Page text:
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Focus on this: Japanese team increases X-ray laser focusing ability

Osaka University-led collaboration fabricates multilayer mirrors that provide an X-ray free-electron laser with sub-10 nm beam size

Osaka University


IMAGE: Focusing of an X-ray free-electron laser (XFEL) beam using wavefront-corrected multilayer focusing mirrors. view more 

Credit: Osaka University

An X-ray free-electron laser (XFEL) is an X-ray produced by a beam of free electrons that have been accelerated almost to the speed of light. XFELs produce laser beams with exceedingly high peak power intensity, which makes them attractive for applications in fundamental research, such as X-ray nonlinear optics and protein crystal structure determination, and also in medicine. It is important to precisely focus XFEL beams to achieve high performance. Lasers are typically focused using total reflection mirrors; however, conventional mirrors are unsuitable for formation of sub-10 nm X-ray beams because such mirrors cannot deliver the large numerical aperture required. To overcome this limitation, X-ray beams can be focused using multilayer mirrors. Unfortunately, it is difficult to manufacture such multilayer mirrors because very high fabrication accuracy is required.

A collaboration led by Osaka University has recently developed a new technique to manufacture ultraprecise multilayer focusing mirrors with a shape accuracy of less than 1 nm, which can focus an XFEL beam to a size of less than ten nanometers.

"To achieve a highly focused XFEL, we investigated wavefront determination using an X-ray single-grating interferometer and direct shape correction of the multilayer focusing mirrors by a differential deposition method," says lead author Satoshi Matsuyama.

The team first fabricated multilayer focusing mirrors by magnetron sputtering of platinum and carbon multilayers. The sputtering process was finely controlled using a one-dimensional scanning stage and computer. The fabricated multilayer mirrors were assembled into a two-stage beam-focusing system. The wavefront of an XFEL beam after passing through the beam-focusing system was then measured using a grating interferometer to determine the aberration of the wavefront from the theoretical ideal caused by deviation of the actual mirror shape from the intended design.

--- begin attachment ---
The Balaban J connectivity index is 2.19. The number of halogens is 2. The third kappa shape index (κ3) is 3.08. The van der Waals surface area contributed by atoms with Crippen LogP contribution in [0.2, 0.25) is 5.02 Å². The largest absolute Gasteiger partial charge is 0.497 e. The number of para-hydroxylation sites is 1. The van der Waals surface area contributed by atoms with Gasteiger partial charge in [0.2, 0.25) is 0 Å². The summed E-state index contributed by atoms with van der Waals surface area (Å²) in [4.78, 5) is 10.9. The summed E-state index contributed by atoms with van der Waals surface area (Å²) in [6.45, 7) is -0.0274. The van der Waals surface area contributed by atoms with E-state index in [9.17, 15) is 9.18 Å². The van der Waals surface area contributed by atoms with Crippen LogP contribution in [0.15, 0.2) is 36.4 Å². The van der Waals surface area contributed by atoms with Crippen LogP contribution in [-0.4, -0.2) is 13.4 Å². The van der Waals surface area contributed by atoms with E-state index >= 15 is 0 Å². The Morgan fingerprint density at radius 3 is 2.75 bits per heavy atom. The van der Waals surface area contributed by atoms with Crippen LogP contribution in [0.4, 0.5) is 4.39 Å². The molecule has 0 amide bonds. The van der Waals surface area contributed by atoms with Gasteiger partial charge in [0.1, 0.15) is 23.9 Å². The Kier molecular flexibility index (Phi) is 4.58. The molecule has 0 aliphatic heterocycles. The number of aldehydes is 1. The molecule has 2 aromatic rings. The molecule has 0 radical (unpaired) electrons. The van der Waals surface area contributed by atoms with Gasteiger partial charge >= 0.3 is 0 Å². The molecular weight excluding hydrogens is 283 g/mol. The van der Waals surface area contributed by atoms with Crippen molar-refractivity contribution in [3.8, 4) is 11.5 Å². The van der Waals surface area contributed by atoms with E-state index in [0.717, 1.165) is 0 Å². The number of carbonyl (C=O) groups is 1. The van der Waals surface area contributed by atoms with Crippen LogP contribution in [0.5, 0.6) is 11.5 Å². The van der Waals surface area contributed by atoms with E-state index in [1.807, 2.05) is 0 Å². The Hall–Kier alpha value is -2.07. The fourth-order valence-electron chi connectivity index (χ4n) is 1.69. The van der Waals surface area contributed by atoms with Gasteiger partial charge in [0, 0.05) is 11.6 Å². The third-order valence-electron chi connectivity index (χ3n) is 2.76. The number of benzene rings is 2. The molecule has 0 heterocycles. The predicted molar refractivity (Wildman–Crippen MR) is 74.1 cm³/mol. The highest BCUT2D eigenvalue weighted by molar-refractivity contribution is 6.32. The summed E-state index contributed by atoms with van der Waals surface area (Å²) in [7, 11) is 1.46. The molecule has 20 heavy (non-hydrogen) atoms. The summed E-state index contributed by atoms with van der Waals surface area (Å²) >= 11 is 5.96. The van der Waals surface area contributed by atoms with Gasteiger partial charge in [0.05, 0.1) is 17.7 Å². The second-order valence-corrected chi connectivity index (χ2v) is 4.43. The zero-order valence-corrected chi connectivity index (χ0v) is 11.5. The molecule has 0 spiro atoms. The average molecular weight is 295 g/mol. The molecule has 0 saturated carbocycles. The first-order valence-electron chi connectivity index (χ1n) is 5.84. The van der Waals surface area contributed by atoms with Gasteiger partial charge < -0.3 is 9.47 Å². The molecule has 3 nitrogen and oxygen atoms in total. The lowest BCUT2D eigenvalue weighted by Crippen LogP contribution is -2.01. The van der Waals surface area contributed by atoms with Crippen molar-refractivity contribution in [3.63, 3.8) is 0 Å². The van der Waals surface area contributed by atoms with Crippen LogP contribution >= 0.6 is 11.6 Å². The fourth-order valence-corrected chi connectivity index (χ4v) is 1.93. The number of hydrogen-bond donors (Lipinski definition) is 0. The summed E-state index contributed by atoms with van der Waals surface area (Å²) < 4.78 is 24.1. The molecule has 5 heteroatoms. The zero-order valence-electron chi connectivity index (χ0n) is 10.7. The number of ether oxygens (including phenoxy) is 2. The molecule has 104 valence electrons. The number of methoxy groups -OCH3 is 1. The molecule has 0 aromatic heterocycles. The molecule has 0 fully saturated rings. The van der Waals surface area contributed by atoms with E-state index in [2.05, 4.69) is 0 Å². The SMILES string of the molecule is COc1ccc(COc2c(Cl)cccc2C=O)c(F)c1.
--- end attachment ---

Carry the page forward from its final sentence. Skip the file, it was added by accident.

The shape of the focusing mirrors was then corrected by differential deposition. The wavefronts before and after shape correction were compared, which revealed that the correction successfully improved the quality of the multilayer mirrors to provide XFEL beam size of less than ten nanometers.

"We anticipate that multilayer focusing mirrors fabricated by the approach established in this work will soon be available for use in XFEL and synchrotron radiation facilities," says senior author Kazuto Yamauchi. "Such highly focused beams will open new frontiers in X-ray science."

The high XFEL intensity achieved using the developed ultraprecise multilayer focusing mirrors is expected to improve the performance of state-of-the-art X-ray analyses using XFELs.


The article "Nanofocusing of X-ray free-electron laser using wavefront-corrected multilayer focusing mirrors" was recently published in Scientific Reports and is available at DOI:

About Osaka University

Osaka University was founded in 1931 as one of the seven imperial universities of Japan and now has expanded to one of Japan's leading comprehensive universities. The University has now embarked on open research revolution from a position as Japan's most innovative university and among the most innovative institutions in the world according to Reuters 2015 Top 100 Innovative Universities and the Nature Index Innovation 2017. The university's ability to innovate from the stage of fundamental research through the creation of useful technology with economic impact stems from its broad disciplinary spectrum.


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